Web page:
West Chester University will partner with Delaware County Community College through a national organization to close achievement gaps among racial, ethnic, and socioeconomic student groups by 2030, the schools plan to announce Wednesday.

The nearly year-old “Moon Shot for Equity” initiative, overseen by EAB, a Washington-based education firm that works on diversity, equity, and inclusion issues on college campuses, requires colleges to employ 15 “best practices,” including proactive academic advising, community partnerships, and racial equity training for staff. It also will seek to add new avenues for adult learners, improve the transfer process between schools, and evaluate potentially harmful policies, such as preventing students from registering for new classes because they still owe money toward the previous semester.

West Chester officials say they already are doing much of what the initiative calls for, but the project will coordinate and expand those efforts and add technology to better track student progress and address problems more immediately.

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“This is about changing the culture of the campus,” said Christopher Fiorentino, West Chester’s president. “When we bring students into this institution, whatever their background, whatever their level of preparation, we need to do everything in our power as a group of educators to move them toward a successful outcome.”

EAB has promised to create seven groups of two- and four-year colleges around the country to work together toward erasing equity gaps. West Chester and Delaware County Community College (DCCC), which sends more than 400 transfer students to West Chester annually, are the second group to be identified. The first, which started less than a year ago, is in Wisconsin, and EAB also on Wednesday will announce a third in the Cincinnati area.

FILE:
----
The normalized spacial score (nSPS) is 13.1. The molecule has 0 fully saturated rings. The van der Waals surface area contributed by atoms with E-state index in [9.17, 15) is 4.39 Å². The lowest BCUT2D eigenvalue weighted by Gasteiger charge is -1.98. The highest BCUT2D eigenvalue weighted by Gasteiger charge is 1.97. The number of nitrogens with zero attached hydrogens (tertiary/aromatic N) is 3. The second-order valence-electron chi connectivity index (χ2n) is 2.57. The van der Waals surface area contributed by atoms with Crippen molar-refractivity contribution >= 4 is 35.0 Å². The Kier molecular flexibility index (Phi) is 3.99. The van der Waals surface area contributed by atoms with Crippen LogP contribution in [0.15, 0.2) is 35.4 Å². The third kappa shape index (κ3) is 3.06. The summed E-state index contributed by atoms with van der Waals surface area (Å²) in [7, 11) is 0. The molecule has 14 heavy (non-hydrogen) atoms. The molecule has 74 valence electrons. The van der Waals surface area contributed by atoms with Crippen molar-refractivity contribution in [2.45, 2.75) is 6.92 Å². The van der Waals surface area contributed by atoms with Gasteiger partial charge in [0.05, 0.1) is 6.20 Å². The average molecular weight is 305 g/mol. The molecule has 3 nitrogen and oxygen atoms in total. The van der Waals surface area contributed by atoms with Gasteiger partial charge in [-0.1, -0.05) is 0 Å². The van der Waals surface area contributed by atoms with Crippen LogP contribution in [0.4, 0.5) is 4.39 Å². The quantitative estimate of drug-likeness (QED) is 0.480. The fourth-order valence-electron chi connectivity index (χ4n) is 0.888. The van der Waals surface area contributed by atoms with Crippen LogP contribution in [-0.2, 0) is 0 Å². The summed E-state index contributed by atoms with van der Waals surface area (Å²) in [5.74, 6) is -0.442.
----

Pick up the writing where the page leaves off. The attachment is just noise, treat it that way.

“Imagine a world where students complete college instead of dropping out, where those most often left behind find success instead — we all benefit from that,” said Tom Sugar, EAB’s vice president for partnerships.

The pandemic has made the effort even more urgent, he said, noting its disproportional impact on students of color.

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EAB is investing $25 million in the project over the next five years, offering discounted technology and consulting. Colleges are making investments, too. West Chester expects to kick in $3 million over five years and the community college $700,000. Schools also will seek philanthropic donations.

With 17,700 students, nearly 12% of them Black and 6% Latino, West Chester is the largest university in Pennsylvania’s State System of Higher Education and has consistently posted the highest graduation and retention rates. Yet, about 80% of white students graduate in six years compared with about 57% of Black students and 67% of Latino students. Gaps persist at other state system universities, too. The system’s overall graduation rate is 40% for Black students and 48% for Latino students, compared with 65% for white students.